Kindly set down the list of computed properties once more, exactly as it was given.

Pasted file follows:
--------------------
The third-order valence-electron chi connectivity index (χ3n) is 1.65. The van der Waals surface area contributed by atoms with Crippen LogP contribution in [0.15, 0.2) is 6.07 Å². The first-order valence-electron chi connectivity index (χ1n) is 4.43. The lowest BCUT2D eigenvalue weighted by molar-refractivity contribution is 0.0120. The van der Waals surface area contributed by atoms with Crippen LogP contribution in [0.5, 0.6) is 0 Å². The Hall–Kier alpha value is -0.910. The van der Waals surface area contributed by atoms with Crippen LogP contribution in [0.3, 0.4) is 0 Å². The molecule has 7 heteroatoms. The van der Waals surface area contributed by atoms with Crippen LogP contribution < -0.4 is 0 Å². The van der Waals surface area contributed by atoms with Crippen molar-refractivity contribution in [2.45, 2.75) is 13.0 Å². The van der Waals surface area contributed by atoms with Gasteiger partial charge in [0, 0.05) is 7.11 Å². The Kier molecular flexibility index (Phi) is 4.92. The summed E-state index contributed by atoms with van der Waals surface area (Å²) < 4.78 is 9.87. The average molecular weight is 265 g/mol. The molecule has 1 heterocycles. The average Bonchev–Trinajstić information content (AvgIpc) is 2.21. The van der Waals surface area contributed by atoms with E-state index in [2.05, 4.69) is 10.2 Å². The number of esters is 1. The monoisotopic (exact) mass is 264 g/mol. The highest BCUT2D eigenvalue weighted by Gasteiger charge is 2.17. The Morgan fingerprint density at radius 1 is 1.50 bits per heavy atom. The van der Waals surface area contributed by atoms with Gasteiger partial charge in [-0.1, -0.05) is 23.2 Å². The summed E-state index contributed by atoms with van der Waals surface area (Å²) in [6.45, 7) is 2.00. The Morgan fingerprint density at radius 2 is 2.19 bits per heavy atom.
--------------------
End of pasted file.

The third-order valence-electron chi connectivity index (χ3n) is 1.65. The van der Waals surface area contributed by atoms with Crippen LogP contribution in [0.15, 0.2) is 6.07 Å². The first-order valence-electron chi connectivity index (χ1n) is 4.43. The lowest BCUT2D eigenvalue weighted by molar-refractivity contribution is 0.0120. The van der Waals surface area contributed by atoms with Crippen LogP contribution in [0.5, 0.6) is 0 Å². The Hall–Kier alpha value is -0.910. The van der Waals surface area contributed by atoms with Crippen LogP contribution in [0.3, 0.4) is 0 Å². The molecule has 7 heteroatoms. The van der Waals surface area contributed by atoms with Crippen LogP contribution < -0.4 is 0 Å². The van der Waals surface area contributed by atoms with Crippen molar-refractivity contribution in [2.45, 2.75) is 13.0 Å². The van der Waals surface area contributed by atoms with Gasteiger partial charge in [0, 0.05) is 7.11 Å². The Kier molecular flexibility index (Phi) is 4.92. The summed E-state index contributed by atoms with van der Waals surface area (Å²) < 4.78 is 9.87. The average molecular weight is 265 g/mol. The molecule has 1 heterocycles. The average Bonchev–Trinajstić information content (AvgIpc) is 2.21. The van der Waals surface area contributed by atoms with E-state index in [2.05, 4.69) is 10.2 Å². The number of esters is 1. The monoisotopic (exact) mass is 264 g/mol. The highest BCUT2D eigenvalue weighted by Gasteiger charge is 2.17. The Morgan fingerprint density at radius 1 is 1.50 bits per heavy atom. The van der Waals surface area contributed by atoms with Gasteiger partial charge in [-0.1, -0.05) is 23.2 Å². The summed E-state index contributed by atoms with van der Waals surface area (Å²) in [6.45, 7) is 2.00. The Morgan fingerprint density at radius 2 is 2.19 bits per heavy atom.